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Destination: Central Texas

Lower costs, high quality of life make the Austin area an appealing alternative for companies seeking to grow.

Sunday, December 04, 2005

Last year, ArthroCare Corp. CEO Mike Baker moved the headquarters of the surgical device company to Austin from Sunnyvale, Calif.

"We keep a company presence in California," the East Texas native said. "But I moved here. I have a house here. I even voted this morning."

Mark Matson

ArthroCare Corp., a surgical device company, moved its headquarters to Austin last year from Sunnyvale, Calif. 'It's one of the few places you can convince Californians to move (to) willingly,' CEO Mike Baker said. At the rate ArthroCare is growing, staying in California would become too expensive, he said.

ArthroCare still has 170 employees at its California research facility, compared with 30 at its downtown Austin office. But Baker said the pace of the company's growth meant that staying in California would become too expensive.

So like a handful of companies, in industries from food to fitness, Baker transplanted ArthroCare's roots to Texas.

Most of the companies that have decided to call Austin home are small and privately held. ArthroCare is an exception. The 12-year-old company is traded on the Nasdaq National Market and has a market value of about $970 million.

The company designs surgical instruments that use plasma technology, which makes them more precise than traditional tools. The technology allows surgeons to operate on tiny joints and helps improve recovery times for common surgeries such as tonsillectomies.

As noninvasive medical procedures have become more popular, ArthroCare has reaped the benefits.

Sales have jumped from $6 million in 1997, when Baker took over the company, to $225 million this year. Two years ago, the company opened a Costa Rican manufacturing plant to handle its growing sales. Then Baker brought ArthroCare to Austin to grow its administrative staff.

In a bid to cut costs, companies have moved customer call centers and manufacturing plants to cheaper locales, even overseas. But companies had been reluctant to shift their headquarters because they often are entwined with their home cities for reasons both symbolic and practical.

"Historically, corporate headquarters were off-limits," said John Boyd, president of The Boyd Company, a Princeton, N.J., firm that advises corporations on relocations. "Now all bets are off."

And Austin probably will be sitting pretty in the coming corporate relocation game. That's because Austin "fits the profile of an emerging headquarters city," Boyd said. "It's smaller, more manageable, less costly, less congested."

The limited number of nonstop flights from Austin-Bergstrom International Airport has been a disadvantage in the region's corporate recruitment efforts.

But since Sept. 11, 2001, that has changed. Security measures have created long lines and delays at major hubs, but Austin's airport is relatively easy to get in and out of, Boyd said. And the city is getting nonstop service to New York and Boston.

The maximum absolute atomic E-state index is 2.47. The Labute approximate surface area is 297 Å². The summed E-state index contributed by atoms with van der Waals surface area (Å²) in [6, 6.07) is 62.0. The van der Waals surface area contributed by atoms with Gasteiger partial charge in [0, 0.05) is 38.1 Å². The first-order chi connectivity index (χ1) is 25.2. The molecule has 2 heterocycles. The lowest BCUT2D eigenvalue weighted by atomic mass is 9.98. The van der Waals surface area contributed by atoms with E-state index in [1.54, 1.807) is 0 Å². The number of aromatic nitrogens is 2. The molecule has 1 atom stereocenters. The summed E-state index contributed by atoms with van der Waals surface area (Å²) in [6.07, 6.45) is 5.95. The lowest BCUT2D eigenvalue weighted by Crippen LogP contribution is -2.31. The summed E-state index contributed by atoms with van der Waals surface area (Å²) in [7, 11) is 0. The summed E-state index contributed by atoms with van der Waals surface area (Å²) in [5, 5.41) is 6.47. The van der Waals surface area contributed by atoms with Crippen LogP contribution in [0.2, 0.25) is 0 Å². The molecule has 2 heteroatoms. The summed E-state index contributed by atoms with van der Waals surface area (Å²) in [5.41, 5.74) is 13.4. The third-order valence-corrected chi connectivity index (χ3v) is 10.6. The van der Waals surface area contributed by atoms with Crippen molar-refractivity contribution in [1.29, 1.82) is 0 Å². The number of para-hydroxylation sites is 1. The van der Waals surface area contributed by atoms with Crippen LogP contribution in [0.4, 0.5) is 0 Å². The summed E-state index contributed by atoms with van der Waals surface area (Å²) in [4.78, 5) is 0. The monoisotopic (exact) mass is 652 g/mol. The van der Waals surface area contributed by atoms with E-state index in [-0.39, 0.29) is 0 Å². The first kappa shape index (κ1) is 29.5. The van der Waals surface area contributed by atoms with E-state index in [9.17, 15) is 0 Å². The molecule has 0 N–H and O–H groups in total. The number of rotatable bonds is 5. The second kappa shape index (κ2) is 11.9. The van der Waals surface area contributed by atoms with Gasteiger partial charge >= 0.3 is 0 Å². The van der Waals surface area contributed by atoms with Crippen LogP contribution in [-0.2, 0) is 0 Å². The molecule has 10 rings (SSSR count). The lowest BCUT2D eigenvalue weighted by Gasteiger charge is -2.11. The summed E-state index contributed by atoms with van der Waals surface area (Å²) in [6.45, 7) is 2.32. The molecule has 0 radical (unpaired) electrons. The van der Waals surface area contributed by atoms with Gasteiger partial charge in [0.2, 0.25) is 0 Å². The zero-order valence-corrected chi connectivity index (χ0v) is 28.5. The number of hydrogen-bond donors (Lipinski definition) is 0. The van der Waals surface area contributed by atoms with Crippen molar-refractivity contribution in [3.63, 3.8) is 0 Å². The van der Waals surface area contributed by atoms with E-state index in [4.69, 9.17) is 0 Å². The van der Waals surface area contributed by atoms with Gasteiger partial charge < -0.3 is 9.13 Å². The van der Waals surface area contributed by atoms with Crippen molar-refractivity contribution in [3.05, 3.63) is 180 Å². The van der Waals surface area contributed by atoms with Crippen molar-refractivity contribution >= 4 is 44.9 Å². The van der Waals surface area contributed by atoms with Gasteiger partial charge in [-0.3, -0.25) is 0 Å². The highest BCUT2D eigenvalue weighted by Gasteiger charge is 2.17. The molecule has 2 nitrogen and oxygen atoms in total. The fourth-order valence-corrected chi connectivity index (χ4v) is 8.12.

Though Austin wasn't the cheapest place that ArthroCare looked at, the city's quality of life made it an ideal spot to recruit employees, Baker said.

"It's one of the few places you can convince Californians to move (to) willingly," he said.

About five employees moved from California, and the rest of the Austin staff mostly has been hired locally. Baker hired one employee from Detroit who would not have made the move to California.

"You couldn't pay them enough to go to California and buy a house," he said, adding that within two years, the size of ArthroCare's Austin operations could rival its California campus.

Buying homes

Matt Schankel bought his first house within a month of moving to Austin from San Diego when his employer, Liberty Fitness Holdings LLC, relocated this past September. At first, the company's 28-year-old franchise operations coordinator was hesitant to leave Southern California, where he had lived most of his life.

"I was in absolute shock. I thought I was going to have to find a new job," he said. "Then I weighed my options."

Even though his entire family lived in the San Diego area, Schankel figured that he would never be able to buy a house there.

Four employees moved from Southern California, while two stayed behind, said Liberty CEO Linda Burzynski. And she expects to add three to five employees a year over the next five years as the women's health club pursues its ambition to balloon from 60 franchises to 1,500, including one soon in Austin.

Corporate headquarters may not bring the same level of investment as a manufacturing plant, but they are still important for a city, said Andy Carlson, director of corporate recruitment at the Greater Austin Chamber of Commerce. But the jobs they do bring typically require skilled employees and pay high wages.

"Also (a move) adds a stature to Austin," Carlson said. "Frequently, once they get to a decent size, they are a contributor to the society" with internships and donations.